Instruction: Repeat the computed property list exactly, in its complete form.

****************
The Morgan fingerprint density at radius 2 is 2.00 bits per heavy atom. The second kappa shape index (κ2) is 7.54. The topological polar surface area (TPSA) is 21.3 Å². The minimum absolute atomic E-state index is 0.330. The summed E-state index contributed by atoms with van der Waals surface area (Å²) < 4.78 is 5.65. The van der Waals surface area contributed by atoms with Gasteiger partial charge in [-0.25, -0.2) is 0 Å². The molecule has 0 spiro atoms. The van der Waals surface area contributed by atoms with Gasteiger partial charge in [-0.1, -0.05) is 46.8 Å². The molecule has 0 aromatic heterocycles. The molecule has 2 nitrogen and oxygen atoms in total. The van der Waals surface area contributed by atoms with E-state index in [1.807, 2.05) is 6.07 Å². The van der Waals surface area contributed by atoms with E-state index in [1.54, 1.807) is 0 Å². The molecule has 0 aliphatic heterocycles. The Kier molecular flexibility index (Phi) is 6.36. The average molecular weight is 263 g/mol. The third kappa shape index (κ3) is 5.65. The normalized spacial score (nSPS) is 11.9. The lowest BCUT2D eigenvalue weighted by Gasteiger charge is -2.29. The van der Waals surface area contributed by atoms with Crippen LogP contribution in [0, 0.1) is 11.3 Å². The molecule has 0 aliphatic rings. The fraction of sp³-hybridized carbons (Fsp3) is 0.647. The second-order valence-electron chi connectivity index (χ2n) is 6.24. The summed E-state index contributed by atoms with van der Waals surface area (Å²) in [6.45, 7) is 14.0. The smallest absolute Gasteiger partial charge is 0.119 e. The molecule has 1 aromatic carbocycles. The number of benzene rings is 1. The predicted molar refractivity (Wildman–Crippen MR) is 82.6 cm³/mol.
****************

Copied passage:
The Morgan fingerprint density at radius 2 is 2.00 bits per heavy atom. The second kappa shape index (κ2) is 7.54. The topological polar surface area (TPSA) is 21.3 Å². The minimum absolute atomic E-state index is 0.330. The summed E-state index contributed by atoms with van der Waals surface area (Å²) < 4.78 is 5.65. The van der Waals surface area contributed by atoms with Gasteiger partial charge in [-0.25, -0.2) is 0 Å². The molecule has 0 spiro atoms. The van der Waals surface area contributed by atoms with Gasteiger partial charge in [-0.1, -0.05) is 46.8 Å². The molecule has 0 aromatic heterocycles. The molecule has 2 nitrogen and oxygen atoms in total. The van der Waals surface area contributed by atoms with E-state index in [1.807, 2.05) is 6.07 Å². The van der Waals surface area contributed by atoms with E-state index in [1.54, 1.807) is 0 Å². The molecule has 0 aliphatic heterocycles. The Kier molecular flexibility index (Phi) is 6.36. The average molecular weight is 263 g/mol. The third kappa shape index (κ3) is 5.65. The normalized spacial score (nSPS) is 11.9. The lowest BCUT2D eigenvalue weighted by Gasteiger charge is -2.29. The van der Waals surface area contributed by atoms with Crippen LogP contribution in [0, 0.1) is 11.3 Å². The molecule has 0 aliphatic rings. The fraction of sp³-hybridized carbons (Fsp3) is 0.647. The second-order valence-electron chi connectivity index (χ2n) is 6.24. The summed E-state index contributed by atoms with van der Waals surface area (Å²) in [6.45, 7) is 14.0. The smallest absolute Gasteiger partial charge is 0.119 e. The molecule has 1 aromatic carbocycles. The number of benzene rings is 1. The predicted molar refractivity (Wildman–Crippen MR) is 82.6 cm³/mol.